Possible causes of dog diabetes Can Perfect Poop help?
Poor gut health Yes
Poor digestion Yes
Poor nutrition absorption Yes
Obesity Yes
Genetics Yes
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Warning: If your dog has diabetes

If you believe your dog has any of the symptoms of dog diabetes, you should talk with your veterinarian. Whether insulin-deficient or insulin-resistant, unmanaged diabetes in dogs can lead to serious health implications and even death.

More information about diabetes in dogs

Good dog gut health is pivotal to overall physical health in your dog. Good nutrition is what fuels your dog’s mind and body. A strong microbiome keeps all systems of his body doing what they should.

When your dog’s gut health is strong, he can better break down his food’s nutrients into glucose for fuel. He absorbs the glucose through his intestinal wall and then his blood and transports that converted energy through his body. Insulin is key to this, though. Without the hormone released from his pancreas, the broken down glucose won’t be ‘grabbed’ and transported by the insulin. This results in high glucose and/or insulin levels, which can eventually lead to death due to organ damage and failure.

Fiber may help with diabetes in dogs

Fiber is a key manager for diabetes in dogs. Research suggests fiber and enzymes for nutrient absorption as imperative to keeping your dog’s diabetes under control. With premium fiber like the combination of Miscanthus grass, flaxseed and pumpkin seed in Bernie’s, your dog is able to move his food through his digestive tract at an appropriate speed. The fiber can slow the food down, and that means the carbohydrates (which turn to sugar) are digested more slowly. No rapid spikes in your dog’s blood sugar levels allow the insulin his pancreas produces to have enough time to seek the glucose out and properly transport and process through his system. Fiber also helps keep your dog feeling fuller, and wanting to overeat less. Overweight, obese dogs are at higher risk for diabetes, so supplemented fiber helps reduce that risk.

Prebiotics and probiotics may help with canine diabetes mellitus

Prebiotics and probiotics are key supplements to helping your dog’s gut health be at its best. Prebiotics and probiotics balance out your dog’s digestive tract bacteria and microbiome. Research shows that a balanced microbiome can improve insulin sensitivity, and help manage the symptoms of diabetes. The prebiotic in Bernie’s is Inulin, which acts as a fertilizer to feed the good bacteria in your dog’s lower digestive tract. When the good bacteria in your dog’s digestive tract gets the right nutrition, they thrive and keep any additional harmful bacteria at bay. That means your dog can appropriately absorb the glucose he needs into his intestinal wall and then blood, and be transported as it should for fuel. Not only does a balanced microbiome improve your dog’s insulin sensitivity, but it also helps boost his immune system and keep him more energized to keep the weight off. With a healthy gut, your dog is able to produce appropriate levels of feel-good hormones and neurotransmitters, and the prebiotics and probiotics in your dog’s gut are key factors in this. This means they have better physical and mental states of mind, and that can help keep weight at bay too..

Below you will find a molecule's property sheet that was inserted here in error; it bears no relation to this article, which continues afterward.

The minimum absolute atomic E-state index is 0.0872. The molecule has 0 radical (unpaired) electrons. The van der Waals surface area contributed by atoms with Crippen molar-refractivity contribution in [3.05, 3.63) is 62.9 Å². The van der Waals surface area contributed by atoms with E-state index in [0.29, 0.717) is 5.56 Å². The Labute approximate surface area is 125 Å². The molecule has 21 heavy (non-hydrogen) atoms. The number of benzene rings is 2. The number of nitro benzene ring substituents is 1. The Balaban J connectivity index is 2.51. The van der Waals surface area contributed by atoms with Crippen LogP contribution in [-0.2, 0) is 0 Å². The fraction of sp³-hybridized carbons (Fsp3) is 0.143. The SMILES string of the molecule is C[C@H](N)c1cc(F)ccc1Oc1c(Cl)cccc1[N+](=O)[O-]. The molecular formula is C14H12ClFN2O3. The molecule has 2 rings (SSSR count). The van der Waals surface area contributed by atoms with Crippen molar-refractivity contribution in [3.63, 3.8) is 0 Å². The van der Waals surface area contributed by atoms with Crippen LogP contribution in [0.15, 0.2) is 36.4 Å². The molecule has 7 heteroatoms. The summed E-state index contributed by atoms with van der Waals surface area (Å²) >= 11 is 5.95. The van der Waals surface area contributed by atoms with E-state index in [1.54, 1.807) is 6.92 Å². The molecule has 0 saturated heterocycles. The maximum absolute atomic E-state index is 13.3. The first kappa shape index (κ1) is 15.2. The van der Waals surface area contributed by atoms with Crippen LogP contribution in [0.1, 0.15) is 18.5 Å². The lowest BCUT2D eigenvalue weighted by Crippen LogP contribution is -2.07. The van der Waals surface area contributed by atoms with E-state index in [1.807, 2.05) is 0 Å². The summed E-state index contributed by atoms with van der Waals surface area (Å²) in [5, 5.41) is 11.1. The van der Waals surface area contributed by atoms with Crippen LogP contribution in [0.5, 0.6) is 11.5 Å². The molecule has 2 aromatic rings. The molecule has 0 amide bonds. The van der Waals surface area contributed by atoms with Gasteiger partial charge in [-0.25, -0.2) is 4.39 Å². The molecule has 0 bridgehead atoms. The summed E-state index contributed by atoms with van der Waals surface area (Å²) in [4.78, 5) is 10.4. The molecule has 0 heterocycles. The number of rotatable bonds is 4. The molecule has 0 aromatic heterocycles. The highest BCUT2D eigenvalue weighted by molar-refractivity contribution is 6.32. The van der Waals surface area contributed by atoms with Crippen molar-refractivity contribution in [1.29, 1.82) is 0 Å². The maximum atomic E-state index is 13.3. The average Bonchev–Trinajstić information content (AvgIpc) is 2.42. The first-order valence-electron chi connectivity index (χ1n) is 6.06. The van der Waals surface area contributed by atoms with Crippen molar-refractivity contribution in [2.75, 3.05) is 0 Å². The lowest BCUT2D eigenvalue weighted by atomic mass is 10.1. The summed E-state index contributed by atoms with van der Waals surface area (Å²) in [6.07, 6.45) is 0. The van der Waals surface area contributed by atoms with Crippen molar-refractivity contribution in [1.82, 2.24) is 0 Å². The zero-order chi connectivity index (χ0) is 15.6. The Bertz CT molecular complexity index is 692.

Enzymes may help with dog depression

When it comes to managing diabetes, supplementing with high-quality enzymes can make a big difference. Digestive enzymes like the ones found in Bernie’s will help your dog’s digestive tract break food down better. If he’s able to break food down more completely, he’s able to fuel his body and absorb more nutrients. Digestive enzymes are microscopic molecules of protein that are found all over your dog’s body. Each enzyme has an active site that helps break down food molecules into usable parts, if you will, that can be easily absorbed through your dog’s bloodstream and gut for the best health and regeneration. This is how your dog is better able to metabolize the nutrients of his food. They can also help dogs who have inflammation of the pancreas or pancreatitis—sometimes side-effects of pancreatic insufficiency and insulin-insufficiency in dogs.

Digestive enzymes like the ones found in Bernie’s allow your dog’s gut to be his healthiest and strongest. The stronger his gut health, the better the gut can serve all the body’s organs. This will mean less insulin/glucose imbalance.

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Other ways to help

  • Give your dog plenty of exercise
  • Feed smaller, consistent meals
  • Feed low-carb/high-protein food and treats
  • Make sure they’re hydrated
  • Consider spaying your female dog
  • Strictly manage weight
  • Consider insulin with veterinarian recommendation
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Related terms

  • Diabetes mellitus
  • Dog diabetes mellitus
  • Sugar diabetes dogs
  • Insulin resistance in dogs
  • Elevated sugar levels in dogs
  • High blood sugar in dogs
  • Low blood sugar in dogs